VCF SE 9.0 — Exhibits

Hands-on demonstrations of historic computing are the heart of the Vintage Computer Festival series.   Also don’t forget to check out the Vendors coming ( they’re at the bottom of the page)

To register click here

Check back to see updates new exhibits as they are registered!

Registered exhibits:

The IBM OS/2 Experience — Andrew Taylor — Simpsonville, SC

A history and walkthrough of IBM’s darling late 80s and 90s operating system, covering every major version from 1.0 to Warp 4, all on authentic period hardware.   Also including some various epimera related to OS/2

TI-99/4A History and Modernity — Alan Rateliff, II  — Tallahassee, FL

Several TI-99/4A systems on display, demonstrating classic back-in-the-day uses for games, education, and drawing with the SuperSketch, as well as modern games and demos, including an arcade-accurate conversion of “Dragon’s Lair” played on a projection screen.

Games on a Chip! — Rob Mitchell  — Atlanta, GA

In the mid 1970s, complete video games on one integrated circuit were made available to many game manufacturers by the General Instrument Corporation. The AY-3 family of ICs included Pong games as well as breakout, car racing, tank battle and motorcycle games. Additional AY-3 chips added color and additional sound effects. Examples are presented for the public to enjoy playing vintage video games.

(Smaller) big beutiful boring beige business boxes — James Mahoney — Marietta, GA

A demonstration of a handful of vintage IBM midrange and small systems computers along with their prerequisite terminals.

The RISC Renaissance — Nolan Gilmore — Tucker, GA

For much of computing history, CISC (Complex Instruction Set Computing) architectures dominated the field. Processors such as the Z80, 8086, 6502, and VAX on the high end, were designed using this philosophy. But, beginning in the 1970s, though not really reaching any kind of maturity until the mid/late 1980s came the arrival of so-called RISC processors (or Reduced Instruction Set Computing). RISC promised comparative or better performance with lower costs and simpler designs than what the contemporary Intel or Motorola processors provided. This exhibit will be focusing on machines from the early to mid 1990s, when many companies such as DEC, Sun, HP, IBM, and more were introducing their own RISC chips with the intent to overthrow the ruling CISC designs.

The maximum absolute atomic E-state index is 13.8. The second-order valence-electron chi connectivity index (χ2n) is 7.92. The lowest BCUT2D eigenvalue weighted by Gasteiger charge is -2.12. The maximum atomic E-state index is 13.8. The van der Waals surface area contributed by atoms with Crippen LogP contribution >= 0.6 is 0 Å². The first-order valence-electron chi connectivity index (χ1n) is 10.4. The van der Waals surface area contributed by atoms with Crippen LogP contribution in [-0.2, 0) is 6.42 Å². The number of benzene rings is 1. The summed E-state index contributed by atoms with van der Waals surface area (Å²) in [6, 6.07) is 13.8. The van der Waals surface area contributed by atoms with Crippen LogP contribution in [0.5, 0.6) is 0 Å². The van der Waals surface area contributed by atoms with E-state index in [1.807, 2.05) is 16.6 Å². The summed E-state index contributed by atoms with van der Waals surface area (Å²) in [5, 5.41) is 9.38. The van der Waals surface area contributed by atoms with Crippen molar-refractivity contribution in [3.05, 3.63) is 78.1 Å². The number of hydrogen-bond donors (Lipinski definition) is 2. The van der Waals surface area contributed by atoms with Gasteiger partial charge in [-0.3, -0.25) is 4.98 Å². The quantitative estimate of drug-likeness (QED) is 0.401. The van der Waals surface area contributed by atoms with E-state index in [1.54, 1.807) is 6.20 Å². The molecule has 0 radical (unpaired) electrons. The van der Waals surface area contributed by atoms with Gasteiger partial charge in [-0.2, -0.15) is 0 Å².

A BBS Thing — David Kuder — Smyrna, GA

What was it like dialing up to a BBS in 1990? What did it take to set up and run a BBS? Find out the answers to these questions and others with interactive examples of digital bulletin boards, SYSOP consoles, and even dial into a few BBSes that are operating today!

#FujiNet / Meatloaf — Jaime Johnston — Jonesboro, GA

We will be demonstrating #FujiNet for Atari & Commodore 8bit systems. #FujiNet is also in development for other platforms including Coleco Adam, Apple II, ZX Spectrum, etc. We will also be introducing “Meatloaf”, an alternative firmware using the same or similar hardware with some extended Commodore specific features. FujiNet began as a network adapter for Atari 8-bit personal computers and has grown into a multi-use all-purpose peripheral targeting multiple vintage computers. The current hardware is based on the ESP32-WROVER module with a microSD card for holding disk images, configuration files, and pdf printer output. Firmware provides wireless access to disk images stored in the cloud using the TNFS protocol. Other “protocol adapters” provide a streamlined interface to telnet, http, ftp, etc.

Tiny Replicas (and some bigger ones too!) — Marc Tessier — Columbus, GA

Come see Marc’s 3D printed tiny replicas of micro computers and game consoles along with working replicas of the Enigma machine and Apollo Guidance Computer!  Marc will also be speaking on the creation on the Enigma and AGC replicas.

A History of the Graphical User Interface — Nathan Lineback — Marietta, GA

See where Microsoft Windows started, what GUIs came before it and try them out for yourself, at a blazing 4.77mhz. Interactive demonstrations of VisiCorp Visi-On a GUI for the PC that came before Windows, Microsoft Windows 1.0, and many more such as GeoWorks, GEM, OS/2, and even Microsoft BOB!

Sincere Computers! — Theodore A Evans — Marietta, GA

A first at VCF SE — Computers from Europe!   We’ve had Japanese MSX machines, but for the first time, we’ll get to see some from Europe.   This exhibit will have Sinclair and Sinclair compatible computers Spectrum and QL.